Bomb Throwing Pacifist

If you took that happy, smiling guy from the box of Quaker Oats, handed him a bottle of gin and a rifle, and pissed him off to a point where he decided he wasn't going to take it anymore, you'd get a little something like this.

Friday, February 09, 2007

It burns....

Ladies and gentlemen, this particular peice isn't going to be pretty.

There. I said it. That way, you can't come crawling back to me later howling about how I've betrayed you and how you are now scarred for life for all the horrible things you have seen and read on this blog. Yes, yes, yes. I know it hurts. Believe me, I know. The nightmares you awake from in the middle of the night, bursting out of your fitful slumber like a swimmer breaking the surface of a black pool. The loss of vision associated with the retinal scarring. The fact that your eyeballs are now the same consistency of a hardboiled egg and that your optic nerve is now more shot, stripped, and overloaded than Baghdad's power grid (January 2007: 4.5 hours of electricity daily!). The constant state of paralizing fear you must endure at various points throughout the day when you ralize that not only do you live on the same continent as these cretinous throwbacks to the neolithic period, but you actually share your citizenship with then and even breathe the same air.

Unfortunately, I have some bad news. Another weekly column has surfaced from the stinking, cankerous sore that is Alan Keyes' "Renew America." This time it comes a particularly blockheaded mental defective I am sure you will all recognize: our friend, Warner Todd Huston. While Warner is normally better known for his impressive, steely demeanour and his not a little shocking tendency to wear marsupial pelts on his face in a show of backwoodsman prowess, those of you with the suitable nerve may also be impressed that he fancies himself as something of a colunist and pundit as well.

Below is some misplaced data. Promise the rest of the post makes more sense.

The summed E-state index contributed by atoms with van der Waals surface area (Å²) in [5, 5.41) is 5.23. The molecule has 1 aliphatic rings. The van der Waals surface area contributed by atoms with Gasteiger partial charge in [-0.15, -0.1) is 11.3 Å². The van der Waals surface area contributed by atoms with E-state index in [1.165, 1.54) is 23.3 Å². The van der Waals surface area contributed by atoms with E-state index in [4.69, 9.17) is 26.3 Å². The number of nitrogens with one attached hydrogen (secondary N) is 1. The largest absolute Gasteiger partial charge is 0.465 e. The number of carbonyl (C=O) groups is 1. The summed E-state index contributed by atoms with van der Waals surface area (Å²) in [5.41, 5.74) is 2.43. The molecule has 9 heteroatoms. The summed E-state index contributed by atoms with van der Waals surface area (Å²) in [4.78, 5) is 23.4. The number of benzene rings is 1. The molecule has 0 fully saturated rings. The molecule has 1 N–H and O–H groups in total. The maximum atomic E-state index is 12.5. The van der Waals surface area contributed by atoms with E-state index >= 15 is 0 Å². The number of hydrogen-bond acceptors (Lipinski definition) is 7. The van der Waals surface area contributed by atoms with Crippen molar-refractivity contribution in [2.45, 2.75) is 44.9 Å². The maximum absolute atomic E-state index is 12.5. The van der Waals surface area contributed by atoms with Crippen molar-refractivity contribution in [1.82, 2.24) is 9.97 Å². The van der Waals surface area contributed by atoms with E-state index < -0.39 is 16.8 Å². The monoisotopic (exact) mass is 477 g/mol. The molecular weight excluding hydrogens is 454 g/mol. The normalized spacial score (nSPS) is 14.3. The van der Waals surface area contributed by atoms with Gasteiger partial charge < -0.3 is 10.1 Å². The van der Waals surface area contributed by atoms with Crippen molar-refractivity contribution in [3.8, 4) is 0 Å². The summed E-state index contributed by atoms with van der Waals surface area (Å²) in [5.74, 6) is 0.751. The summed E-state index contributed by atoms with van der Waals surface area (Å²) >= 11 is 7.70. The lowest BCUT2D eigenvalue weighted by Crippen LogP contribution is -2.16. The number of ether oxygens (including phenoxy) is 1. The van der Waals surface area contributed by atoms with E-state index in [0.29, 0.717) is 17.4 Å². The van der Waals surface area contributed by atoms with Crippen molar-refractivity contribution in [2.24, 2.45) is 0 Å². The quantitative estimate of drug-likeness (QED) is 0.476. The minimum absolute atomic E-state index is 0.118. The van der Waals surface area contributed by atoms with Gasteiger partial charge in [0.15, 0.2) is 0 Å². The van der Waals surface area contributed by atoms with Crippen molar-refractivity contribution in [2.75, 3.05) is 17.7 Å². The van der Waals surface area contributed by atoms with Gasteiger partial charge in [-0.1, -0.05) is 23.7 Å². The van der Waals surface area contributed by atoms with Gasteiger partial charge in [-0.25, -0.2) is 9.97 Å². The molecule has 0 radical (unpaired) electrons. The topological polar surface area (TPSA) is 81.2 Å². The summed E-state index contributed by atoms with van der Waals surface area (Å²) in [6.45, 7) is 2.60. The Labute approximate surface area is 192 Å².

At least inasmuch as anyone with an internet connection, a pathological hatred of society, and two brain cells to rub together can get something published on Alan Keyes' sight. I can only assume that Warner's successful entry into the field of online witlessness is that given his particularly loathsome appearance and barely controlled, squinty-eyed fury that they were willing to waive the two-braincell requirement. Kind of like knowing the guy who runs the rickety rollercoasters of death at your local amusement park. Sure, the sign says you have to be so many inches tall, but what's a little seatbelt malfunction and a 15-storey drop between friends, right?

Anyway, Warner has prepared something very special for us this week, and it goes a little like this.

Internet tattletales -- is it right to 'spy' on a neighbor?
Warner Todd Huston
February 7, 2007

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A recent Wallstreet Journal editorial by Jennifer Saranow entitled The Snoop Next Door, highlighted some interesting websites that have been taking their slot on the World Wide Web of late... and, no, it isn't porn.

Which is something I think we can all be thankful for. Considering the personal goorming standards obviously espoused by Warner and other conservatives like Ted Nugent, I can only shudder in horror at the thought of his sweaty, greasy, bewhiskered form conducting some in-depth "research" on the moral depravity of transvestite prostitutes caught on cam in his star-spangled bikini bottoms and cowboys boots.